Newest litter gitter in Pinson does more than pick up trash, it builds community

Litter Gitter
Charline Whyte, conservationist from Clay, Alabama (Pat Byington/Bham Now)

For Charline Whyte, the latest installation of a litter gitter on Beaver Creek at Bicentennial Park in Pinson, Alabama gave her goosebumps.

For years, Charline, her twin sister Catherine Whyte and fellow volunteer David Randolph have religiously picked up litter along the banks of Beaver Creek and Turkey Creek. Their efforts, which also included organizing roadside litter cleanups, was recognized by Governor Kay Ivey.

In response to the honor bestowed by the Governor, the Jefferson County Commission held a ceremony to thank the three conservationists for their service. It was then that Charline approached her commissioner, Joe Knight, to find a permanent solution. 

They came up with a starting point—the installation of a litter gitter in Pinson.


“This is truly coming straight from my heart, Charline told Bham Now at the installation event. “As a volunteer and environmental steward—and seeing how the commissioner (Joe Knight)  cares about the watershed and seeing so many people coming together to improve our water and make sure that Alabama stays beautiful… I’m getting goosebumps acknowledging that we together can make a difference.”

And this week, they did make a difference with the first installation of a litter gitter Turkey Creek watershed. The Jefferson County Commission is sponsoring the device for one year.

Led by the Freshwater Land Trust

Litter Gitter
Litter Gitter in Beaver Creek (Pat Byington/Bham Now)

What is a litter gitter?

Shaped like one of those small spaceships from an episode of Star Trek, litter gitters are in-stream trash collection devices used to intercept floating trash from stormwater runoff. 

For the past few years, the Freshwater Land Trust (FLT) has led a coordinated partnership effort called “Project Litter Gitter” to reduce litter in Central Alabama by installing litter gitters in local waterways. Alabama-based company Osprey Initiative installs and maintains the devices, removes trash, shares inventory data from the devices and recycles as much collected litter as possible.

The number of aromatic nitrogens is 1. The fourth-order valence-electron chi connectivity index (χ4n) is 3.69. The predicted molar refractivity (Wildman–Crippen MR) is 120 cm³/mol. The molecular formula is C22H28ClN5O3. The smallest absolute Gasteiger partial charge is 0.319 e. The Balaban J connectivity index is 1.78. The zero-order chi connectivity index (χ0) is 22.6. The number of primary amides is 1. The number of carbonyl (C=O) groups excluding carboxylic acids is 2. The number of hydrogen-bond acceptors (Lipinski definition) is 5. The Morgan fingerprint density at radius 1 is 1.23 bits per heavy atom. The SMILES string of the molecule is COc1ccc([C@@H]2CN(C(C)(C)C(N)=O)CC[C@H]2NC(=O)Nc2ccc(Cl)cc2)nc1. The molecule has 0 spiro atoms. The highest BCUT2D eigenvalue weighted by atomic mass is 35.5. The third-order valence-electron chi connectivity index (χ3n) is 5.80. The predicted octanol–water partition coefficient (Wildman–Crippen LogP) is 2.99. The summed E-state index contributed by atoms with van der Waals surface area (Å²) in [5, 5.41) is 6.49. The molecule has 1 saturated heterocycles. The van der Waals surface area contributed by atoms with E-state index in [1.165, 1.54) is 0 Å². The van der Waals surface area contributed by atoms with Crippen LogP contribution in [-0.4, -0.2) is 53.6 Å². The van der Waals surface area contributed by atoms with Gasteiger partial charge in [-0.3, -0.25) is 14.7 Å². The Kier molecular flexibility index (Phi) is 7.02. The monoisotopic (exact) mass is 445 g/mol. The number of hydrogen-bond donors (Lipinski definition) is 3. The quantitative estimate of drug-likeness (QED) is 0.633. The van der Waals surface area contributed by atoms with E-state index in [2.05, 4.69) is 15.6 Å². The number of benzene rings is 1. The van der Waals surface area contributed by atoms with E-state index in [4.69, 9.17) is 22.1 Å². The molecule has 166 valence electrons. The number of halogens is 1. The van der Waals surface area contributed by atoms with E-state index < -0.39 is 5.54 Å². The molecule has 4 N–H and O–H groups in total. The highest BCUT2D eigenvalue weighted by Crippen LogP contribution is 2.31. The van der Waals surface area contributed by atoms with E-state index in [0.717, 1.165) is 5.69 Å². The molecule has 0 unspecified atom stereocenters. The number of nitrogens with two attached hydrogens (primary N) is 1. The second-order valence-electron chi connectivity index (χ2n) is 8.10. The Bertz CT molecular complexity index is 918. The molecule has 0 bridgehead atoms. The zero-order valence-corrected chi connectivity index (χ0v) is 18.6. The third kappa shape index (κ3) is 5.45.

23,000 pounds

Since the first litter gitter was installed in December 2019, over 23,000 pounds of litter— primarily Styrofoam and plastic bottles—have been removed from Central Alabama as a direct result of Project Litter Gitter. 

“We hope these litter gitters serve as a reminder to people that everything they drop on the ground ends up in our waterways and, ultimately, in the Gulf of Mexico. While we are thrilled with Project Litter Gitter’s success, including the addition of the first trash collection device in Turkey Creek, we look forward to the day when these devices are no longer needed,” said Rusha Smith, Executive Director of Freshwater Land Trust.

Where are they located

Litter Gitter
Osprey’s Don Bates, Freshwater Land Trust Rusha Smith, Jeff Commissioner Joe Knight and Charline Whyte (Freshwater Land Trust)

Litter gitters are located throughout Jefferson County. Here is where they can be found:

  • Valley Creek and Village Creek in Birmingham
  • Five Mile Creek in Tarrant
  • Griffin Brook and Shades Creek in Homewood
  • Pinchgut Creek in Trussville.

Project partners include: Black Warrior Riverkeeper; Cahaba Riverkeeper; Osprey Initiative, LLC; Jefferson County Department of Health; Jefferson County Conservation District; Litter Quitters; Village Creek Society; River Network; Birmingham Coca-Cola UNITED; ABC Coke (a division of Drummond Company); Wells Fargo; and the Cities of Alabaster, Bessemer, Birmingham, Brighton, Homewood, Tarrant, Trussville, and Vestavia Hills.

“We shouldn’t have to do these things,” said Commissioner Knight at the installation of the Pinson litter gitter.  “But there is trash that gets into our rivers and creeks — and it contaminates all the way down to the coast. We’re going to try to get as much trash out  as we can. This is one (litter gitter) of many in the county. We’re proud to be a part of this program, to protect this waterway.”

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Pat Byington
Pat Byington

Longtime conservationist. Former Executive Director at the Alabama Environmental Council and Wild South. Publisher of the Bama Environmental News for more than 18 years. Career highlights include playing an active role in the creation of Alabama's Forever Wild program, Little River Canyon National Preserve, Dugger Mountain Wilderness, preservation of special places throughout the East through the Wilderness Society and the strengthening (making more stringent) the state of Alabama's cancer risk and mercury standards.

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